Backup goalie options for the Leafs in 2017-18

This has been a strange summer so far when it comes to the Leafs. One day we’ll hear the team is looking to make a huge move to push for contention in this upcoming two year window, the next we’re told they’re fine to stand pat and not get ahead of themselves. Both can obviously be true, as it’s good to be cautious in this process and allow the best situation to emerge, but in the meantime we’re left wondering what on earth Toronto could be up to.

One thing they’ll have to do is get a goalie to back up Freddie Andersen and perhaps take his workload down a notch next season.

Andersen showed himself to be a true starter in the first year of his contract, no question. But at 66 games-played, he was second only to Cam Talbot in terms of appearances in 2016-17, and you wonder how long he can keep going like that. This goes a step further when you think about the incredible pace the Leafs play at, trading off a lot of shots and attempts with opposing clubs.

When the Leafs claimed Curtis McElhinney off waivers, you really couldn’t have asked for more from him in his time in blue-and-white. He posted a 0.914-sv% (a touch above league average) in his 14 appearances with Toronto, and delivered some memorable moments along the way. Still, overall, McElhinney’s career body of work to date isn’t particularly strong, and he just recently turned 34-years-old. It’s likely the Leafs hit the free agent or trade market to secure a more reliable option, and that starts on July 1st if they choose to go the former route.

For the purpose of this list, I left out free agents that weren’t reasonable. For example, Ryan Miller and Steve Mason will likely seek starter’s jobs, Toronto obviously won’t bring back Jonathan Bernier or Jhonas Enroth, and so on. With that in mind, what else might be out there that makes sense?

Anders Nilsson

Nilsson is likely the best option on this list, but the Leafs might be scarred by the last time they brought in a free-agent goalie from the Sabres. Jhonas Enroth was pretty much a disaster in his time with Toronto last season, but having him aboard also shed some light on Babcock’s apparent disdain for tiny goaltenders. Now I feel like I can say with confidence the Leafs won’t ever bring in another goalie below 6’0 tall in the next six years.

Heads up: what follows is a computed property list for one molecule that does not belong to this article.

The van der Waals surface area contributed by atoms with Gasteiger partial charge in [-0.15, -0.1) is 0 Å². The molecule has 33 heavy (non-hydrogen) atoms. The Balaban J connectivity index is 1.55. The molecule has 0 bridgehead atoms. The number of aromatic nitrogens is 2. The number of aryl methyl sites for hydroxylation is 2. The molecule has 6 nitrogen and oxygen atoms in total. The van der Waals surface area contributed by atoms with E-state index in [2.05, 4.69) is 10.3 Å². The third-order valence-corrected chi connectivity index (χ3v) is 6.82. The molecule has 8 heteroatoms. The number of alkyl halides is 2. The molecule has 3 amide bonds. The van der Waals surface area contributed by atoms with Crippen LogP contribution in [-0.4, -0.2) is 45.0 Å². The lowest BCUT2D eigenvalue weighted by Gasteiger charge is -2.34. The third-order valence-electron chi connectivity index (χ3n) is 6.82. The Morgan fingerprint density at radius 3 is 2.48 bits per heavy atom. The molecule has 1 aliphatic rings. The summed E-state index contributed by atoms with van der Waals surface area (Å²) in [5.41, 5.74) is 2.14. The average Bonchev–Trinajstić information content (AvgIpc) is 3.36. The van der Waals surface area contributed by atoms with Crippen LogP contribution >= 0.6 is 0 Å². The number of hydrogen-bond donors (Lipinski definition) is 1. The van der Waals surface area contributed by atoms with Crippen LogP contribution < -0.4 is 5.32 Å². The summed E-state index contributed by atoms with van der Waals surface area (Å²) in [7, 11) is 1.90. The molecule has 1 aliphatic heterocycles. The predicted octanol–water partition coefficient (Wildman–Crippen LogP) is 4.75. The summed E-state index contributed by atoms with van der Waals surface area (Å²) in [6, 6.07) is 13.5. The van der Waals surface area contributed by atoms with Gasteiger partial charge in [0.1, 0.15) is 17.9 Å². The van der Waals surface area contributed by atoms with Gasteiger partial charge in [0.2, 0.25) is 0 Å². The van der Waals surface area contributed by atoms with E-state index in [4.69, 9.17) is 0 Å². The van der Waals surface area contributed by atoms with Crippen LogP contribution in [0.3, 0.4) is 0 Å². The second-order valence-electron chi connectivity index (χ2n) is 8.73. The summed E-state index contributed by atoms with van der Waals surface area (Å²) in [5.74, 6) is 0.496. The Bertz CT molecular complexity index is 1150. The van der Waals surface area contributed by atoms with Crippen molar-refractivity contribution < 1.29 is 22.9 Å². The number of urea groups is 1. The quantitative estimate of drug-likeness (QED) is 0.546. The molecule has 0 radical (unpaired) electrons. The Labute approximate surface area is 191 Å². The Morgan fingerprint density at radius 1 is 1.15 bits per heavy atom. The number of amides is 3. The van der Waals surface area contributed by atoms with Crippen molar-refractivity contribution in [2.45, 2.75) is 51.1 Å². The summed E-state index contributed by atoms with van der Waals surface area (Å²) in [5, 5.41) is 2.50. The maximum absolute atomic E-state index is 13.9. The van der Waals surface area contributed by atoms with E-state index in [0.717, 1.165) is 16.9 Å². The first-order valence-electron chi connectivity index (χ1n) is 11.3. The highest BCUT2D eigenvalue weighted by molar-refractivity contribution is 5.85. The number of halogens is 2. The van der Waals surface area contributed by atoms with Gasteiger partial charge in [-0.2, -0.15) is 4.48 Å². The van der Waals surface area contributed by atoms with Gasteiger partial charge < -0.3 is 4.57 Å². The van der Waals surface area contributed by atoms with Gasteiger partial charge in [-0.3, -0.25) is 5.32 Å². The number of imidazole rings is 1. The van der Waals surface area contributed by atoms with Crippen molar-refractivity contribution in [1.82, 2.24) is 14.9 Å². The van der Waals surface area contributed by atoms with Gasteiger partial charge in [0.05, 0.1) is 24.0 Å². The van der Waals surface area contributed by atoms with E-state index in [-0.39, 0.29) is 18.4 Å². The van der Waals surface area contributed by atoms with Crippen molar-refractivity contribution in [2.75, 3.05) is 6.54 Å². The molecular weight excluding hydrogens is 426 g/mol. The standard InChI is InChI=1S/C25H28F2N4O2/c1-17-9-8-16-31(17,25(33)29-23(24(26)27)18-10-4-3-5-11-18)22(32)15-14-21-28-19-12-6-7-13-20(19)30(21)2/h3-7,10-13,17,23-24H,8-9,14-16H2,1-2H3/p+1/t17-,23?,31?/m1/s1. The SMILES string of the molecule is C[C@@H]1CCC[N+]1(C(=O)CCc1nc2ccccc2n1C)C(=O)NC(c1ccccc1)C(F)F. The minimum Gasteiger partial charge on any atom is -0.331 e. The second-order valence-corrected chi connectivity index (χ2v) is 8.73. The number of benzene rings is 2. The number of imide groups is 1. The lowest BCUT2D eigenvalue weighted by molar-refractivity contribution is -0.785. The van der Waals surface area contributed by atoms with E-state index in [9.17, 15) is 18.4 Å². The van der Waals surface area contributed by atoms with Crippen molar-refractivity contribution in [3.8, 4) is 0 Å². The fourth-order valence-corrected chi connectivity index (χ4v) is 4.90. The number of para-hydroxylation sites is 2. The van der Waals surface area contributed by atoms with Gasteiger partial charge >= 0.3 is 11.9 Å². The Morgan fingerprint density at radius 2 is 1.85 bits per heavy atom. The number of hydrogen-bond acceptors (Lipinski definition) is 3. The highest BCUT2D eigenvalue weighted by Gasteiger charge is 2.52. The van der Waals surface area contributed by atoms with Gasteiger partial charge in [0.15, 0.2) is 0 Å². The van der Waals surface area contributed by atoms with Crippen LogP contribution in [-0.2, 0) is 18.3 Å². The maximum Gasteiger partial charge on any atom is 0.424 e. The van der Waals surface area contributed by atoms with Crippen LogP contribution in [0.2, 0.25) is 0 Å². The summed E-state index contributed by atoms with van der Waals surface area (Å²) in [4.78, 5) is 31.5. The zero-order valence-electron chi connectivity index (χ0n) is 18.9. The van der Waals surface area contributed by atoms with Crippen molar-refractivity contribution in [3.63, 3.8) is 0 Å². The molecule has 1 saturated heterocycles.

Luckily, Nilsson is 6’6, and to this point has shown he can stop the puck. He’s only 27, so he has a lot in the tank, and if Toronto wants to get a guy in who can take maybe 25-30 games, Nilsson has done exactly that in each of the last two seasons, starting in 29 and 26 games respectively. In his stint with the Sabres this past year, he did particularly well considering the godawful group in front of him (Red indicates a higher-than-average rate of unblocked shots against (bad), blue being below-average (good)).

(Via Micah Blake McCurdy’s HockeyViz)

Here are Nilsson’s last three seasons at the highest pro levels:

Season Club Lg GP Sv%
 2014-2015 Ak Bars Kazan KHL 38 0.936
 2015-2016 Edmonton Oilers NHL 26 0.901
 2015-2016 St. Louis Blues NHL 3 0.909
 2016-2017 Buffalo Sabres NHL 26 0.923

Overall, those three seasons work out to 2435 saves on 2643 shots between the two leagues, and a 0.921-sv% for Nilsson. Oilers are going to Oiler, I suppose.

Expiring contract: 1 year, 1-million AAV

Potential price as UFA: 1-2 years, 1.5-1.8-million AAV

Keith Kinkaid

While a downgrade from Nilsson, Kinkaid is a reasonable free agent option for the Leafs. And I know this is a lazy narrative, but I’m going to go ahead and point out Lamoriello is familiar with this guy as a Devil.

Like Nilsson, Kinkaid is 27-years-old, so he is what he is. Over the last three seasons he’s been clipping along at 0.912-sv% in 68 starts at the NHL level; this past season the league average was 0.913.